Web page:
On the other hand, there were the Mexica, who managed to retain most of their history in the various Codices that the Spanish commissioned and collected and the 'Inca.' This may be attributable to the fact that their empires were at their zeniths, while Egypt and the Maya were in a 'Dark Ages' at the times of their Conquests.
IMO; as always.
Thanx for stimulating me to think about the subject.
 
Mar 2018
711
UK
#8
I think the premise of this Thread is self-explanatory and valid. The answer to the question seems to be a simple one: the West(Alexander, then Caesar, then Augustus...) conquered Egypt and, after a few centuries, the Islamics did the same.
Naturally these folks were more interested in transforming Egypt into a profitable possession than in preserving its past (including even the spectacular monuments., which over the course of time were repeatedly robbed, denuded of their surfaces , etc.) Same as in Mexico or Peru, wherever colonialism was imposed. The Egyptian natives themselves forgot their own hieroglyphic language , til the Rosetta Stone was deciphered, and with it King Scorpion and many details of their mythology, funereal rites and so on.
Modern Western Europeans(and their former colonies) were responsible in Egypt for restoring its ancient, forgotten language and, in essence, its History. No Egyptian could read the inscriptions in the tomb of Tut, or for that matter even look inside it, until the Europeans taught them how in the process of satisfying their own curiosity or ambitions. Similarly, no Mayan could read the inscribed history of Tikal (Yax Mutul) until shown how by foreigners.
On the other hand, there were the Mexica, who managed to retain most of their history in the various Codices that the Spanish commissioned and collected and the 'Inca.' This may be attributable to the fact that their empires were at their zeniths, while Egypt and the Maya were in a 'Dark Ages' at the times of their Conquests.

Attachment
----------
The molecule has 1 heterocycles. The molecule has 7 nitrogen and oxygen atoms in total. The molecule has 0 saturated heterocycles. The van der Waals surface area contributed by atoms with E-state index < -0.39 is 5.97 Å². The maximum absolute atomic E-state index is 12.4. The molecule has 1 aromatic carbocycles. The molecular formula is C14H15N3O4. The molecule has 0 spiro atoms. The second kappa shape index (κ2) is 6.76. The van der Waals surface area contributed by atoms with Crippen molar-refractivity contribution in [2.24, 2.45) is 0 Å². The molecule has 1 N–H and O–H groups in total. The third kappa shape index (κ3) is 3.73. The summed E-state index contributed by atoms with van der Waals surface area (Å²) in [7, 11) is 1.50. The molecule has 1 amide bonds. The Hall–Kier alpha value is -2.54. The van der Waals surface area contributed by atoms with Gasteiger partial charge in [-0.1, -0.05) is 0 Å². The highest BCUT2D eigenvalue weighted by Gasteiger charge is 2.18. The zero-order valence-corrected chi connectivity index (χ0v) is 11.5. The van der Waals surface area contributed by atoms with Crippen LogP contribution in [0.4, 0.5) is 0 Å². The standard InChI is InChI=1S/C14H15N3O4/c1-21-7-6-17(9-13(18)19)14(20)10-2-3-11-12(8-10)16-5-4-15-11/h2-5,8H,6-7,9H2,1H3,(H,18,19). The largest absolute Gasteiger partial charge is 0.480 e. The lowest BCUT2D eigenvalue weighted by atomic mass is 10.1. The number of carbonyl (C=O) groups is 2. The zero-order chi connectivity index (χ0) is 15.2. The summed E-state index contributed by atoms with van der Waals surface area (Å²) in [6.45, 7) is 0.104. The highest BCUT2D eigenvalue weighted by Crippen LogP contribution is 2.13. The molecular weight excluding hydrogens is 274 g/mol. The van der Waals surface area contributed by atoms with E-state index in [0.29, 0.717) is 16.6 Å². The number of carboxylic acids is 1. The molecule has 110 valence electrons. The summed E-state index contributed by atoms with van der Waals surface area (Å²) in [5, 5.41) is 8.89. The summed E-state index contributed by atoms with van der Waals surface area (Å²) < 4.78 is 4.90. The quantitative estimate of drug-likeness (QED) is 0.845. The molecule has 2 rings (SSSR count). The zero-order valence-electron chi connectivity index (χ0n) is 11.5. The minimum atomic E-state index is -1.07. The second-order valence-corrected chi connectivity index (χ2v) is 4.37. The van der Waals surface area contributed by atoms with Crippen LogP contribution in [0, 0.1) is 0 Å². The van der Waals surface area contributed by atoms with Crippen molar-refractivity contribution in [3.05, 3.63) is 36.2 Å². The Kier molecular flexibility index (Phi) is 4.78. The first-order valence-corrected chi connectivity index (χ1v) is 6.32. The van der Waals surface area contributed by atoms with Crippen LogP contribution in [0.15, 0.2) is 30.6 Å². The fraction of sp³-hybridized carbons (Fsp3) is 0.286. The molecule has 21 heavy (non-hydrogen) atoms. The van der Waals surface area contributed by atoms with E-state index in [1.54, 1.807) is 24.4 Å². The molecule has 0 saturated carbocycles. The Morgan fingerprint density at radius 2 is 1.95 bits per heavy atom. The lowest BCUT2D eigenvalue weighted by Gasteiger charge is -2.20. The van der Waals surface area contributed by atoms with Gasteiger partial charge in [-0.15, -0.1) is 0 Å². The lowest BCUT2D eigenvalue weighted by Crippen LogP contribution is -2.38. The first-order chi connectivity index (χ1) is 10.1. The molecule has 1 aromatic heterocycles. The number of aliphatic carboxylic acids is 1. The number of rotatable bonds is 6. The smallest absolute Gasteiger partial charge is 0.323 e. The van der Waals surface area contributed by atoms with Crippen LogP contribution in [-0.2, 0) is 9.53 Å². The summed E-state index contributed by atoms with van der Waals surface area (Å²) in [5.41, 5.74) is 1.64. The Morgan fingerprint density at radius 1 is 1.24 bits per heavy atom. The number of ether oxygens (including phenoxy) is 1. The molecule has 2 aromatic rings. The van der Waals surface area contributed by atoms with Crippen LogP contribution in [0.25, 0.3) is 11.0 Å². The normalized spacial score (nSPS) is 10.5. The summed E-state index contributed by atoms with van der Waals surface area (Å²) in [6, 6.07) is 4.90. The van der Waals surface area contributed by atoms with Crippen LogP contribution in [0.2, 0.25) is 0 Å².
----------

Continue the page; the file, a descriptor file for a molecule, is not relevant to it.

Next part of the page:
IMO; as always.
Thanx for stimulating me to think about the subject.
What point are you trying to make? I genuinely can't tell.

Is it that Egyptian ancient history was progressively lost from 500BC until 1800AD? That statement is probably true, but a completely different question to what the OP raised. This makes me thing that the premise of this Thread is far from self-explanatory and valid.
 
Likes: Edratman
Nov 2016
28
Australia
#9
It is concerning that we seem to have in the forum an increasing number of threads that begin with a wrong premise, or a not proven premise and try to develop a discussion from there. This is a case.

Can you prove that your premise is correct, plant?

Can you at least present us studies that point that the premise is correct?
Apologies for sounding dogmatic! I did say “seem”. Happy to be shot down in flames! What is the legacy of this ancient culture in the West? It seems one can study a history of western civ without knowing much about China due to geography/distance other than the mongols. Not much conribution by Indian civs but still be have numerals, mathematics. So to paraphrase Monty Python “what did rhe Egyptians ever give us???”
 
Nov 2016
28
Australia
#10
So much this. It makes no sense to say "Why did X happen?" before you have even established that X happened in the first place.

For what it's worth, the Greeks were in love with Egypt and considered Egyptian writings to be full of ancient wisdom and that they were the first philosophers. Greek historians (can't remember which ones) use Egyptian annals to write their own histories. The Egyptians were also probably the first to really push Monotheism (albeit, only briefly), which then spread to the Jews and then Christianity and Islam. There's also some evidence that a lot of early mathematics was done by the Egyptian.

So off the top of my head, and as someone who knows rather little about Egypt, there are some huge ways Egypt influenced the west. What's your evidence/argument that they didn't influence it?
I'm not sure you can trace Israelite monotheism back to the heretical Akhenaten.. who anyway seemed a tiny blip in the broad scope of Egyptian reigion anyway. I think "moses and monotheism" has been roundly discredited.. as has most of Sigmund's pseudoscience.

Moses and Monotheism - Wikipedia

yes egypt has been an object of fascination from long ago.. and certainly on the "Art Deco" movement, modern conspiracy theories etc etc but ..... as a major contribution to the 'west'???